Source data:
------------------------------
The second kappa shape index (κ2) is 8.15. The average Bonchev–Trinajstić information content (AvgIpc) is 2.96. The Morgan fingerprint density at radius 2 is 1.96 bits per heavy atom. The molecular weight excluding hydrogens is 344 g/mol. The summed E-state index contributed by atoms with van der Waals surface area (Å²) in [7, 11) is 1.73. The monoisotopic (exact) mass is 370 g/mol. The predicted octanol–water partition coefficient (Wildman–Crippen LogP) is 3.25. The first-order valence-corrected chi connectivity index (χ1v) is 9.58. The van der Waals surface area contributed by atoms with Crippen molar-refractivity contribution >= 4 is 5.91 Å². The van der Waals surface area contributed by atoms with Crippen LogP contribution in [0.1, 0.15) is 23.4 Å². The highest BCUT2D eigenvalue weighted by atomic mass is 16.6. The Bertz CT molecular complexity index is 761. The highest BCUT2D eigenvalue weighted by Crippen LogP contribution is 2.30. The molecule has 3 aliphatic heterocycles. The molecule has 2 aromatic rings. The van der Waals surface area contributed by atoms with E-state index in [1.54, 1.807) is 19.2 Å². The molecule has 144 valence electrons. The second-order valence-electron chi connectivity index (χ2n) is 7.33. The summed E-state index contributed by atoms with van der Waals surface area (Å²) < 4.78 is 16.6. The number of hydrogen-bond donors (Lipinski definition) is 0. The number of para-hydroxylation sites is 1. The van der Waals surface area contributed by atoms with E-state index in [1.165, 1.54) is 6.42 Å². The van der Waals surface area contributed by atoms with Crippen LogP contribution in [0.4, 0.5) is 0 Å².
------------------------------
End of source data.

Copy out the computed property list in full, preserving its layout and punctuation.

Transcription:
The second kappa shape index (κ2) is 8.15. The average Bonchev–Trinajstić information content (AvgIpc) is 2.96. The Morgan fingerprint density at radius 2 is 1.96 bits per heavy atom. The molecular weight excluding hydrogens is 344 g/mol. The summed E-state index contributed by atoms with van der Waals surface area (Å²) in [7, 11) is 1.73. The monoisotopic (exact) mass is 370 g/mol. The predicted octanol–water partition coefficient (Wildman–Crippen LogP) is 3.25. The first-order valence-corrected chi connectivity index (χ1v) is 9.58. The van der Waals surface area contributed by atoms with Crippen molar-refractivity contribution >= 4 is 5.91 Å². The van der Waals surface area contributed by atoms with Crippen LogP contribution in [0.1, 0.15) is 23.4 Å². The highest BCUT2D eigenvalue weighted by atomic mass is 16.6. The Bertz CT molecular complexity index is 761. The highest BCUT2D eigenvalue weighted by Crippen LogP contribution is 2.30. The molecule has 3 aliphatic heterocycles. The molecule has 2 aromatic rings. The van der Waals surface area contributed by atoms with E-state index in [1.54, 1.807) is 19.2 Å². The molecule has 144 valence electrons. The second-order valence-electron chi connectivity index (χ2n) is 7.33. The summed E-state index contributed by atoms with van der Waals surface area (Å²) < 4.78 is 16.6. The number of hydrogen-bond donors (Lipinski definition) is 0. The number of para-hydroxylation sites is 1. The van der Waals surface area contributed by atoms with E-state index in [1.165, 1.54) is 6.42 Å². The van der Waals surface area contributed by atoms with Crippen LogP contribution in [0.4, 0.5) is 0 Å².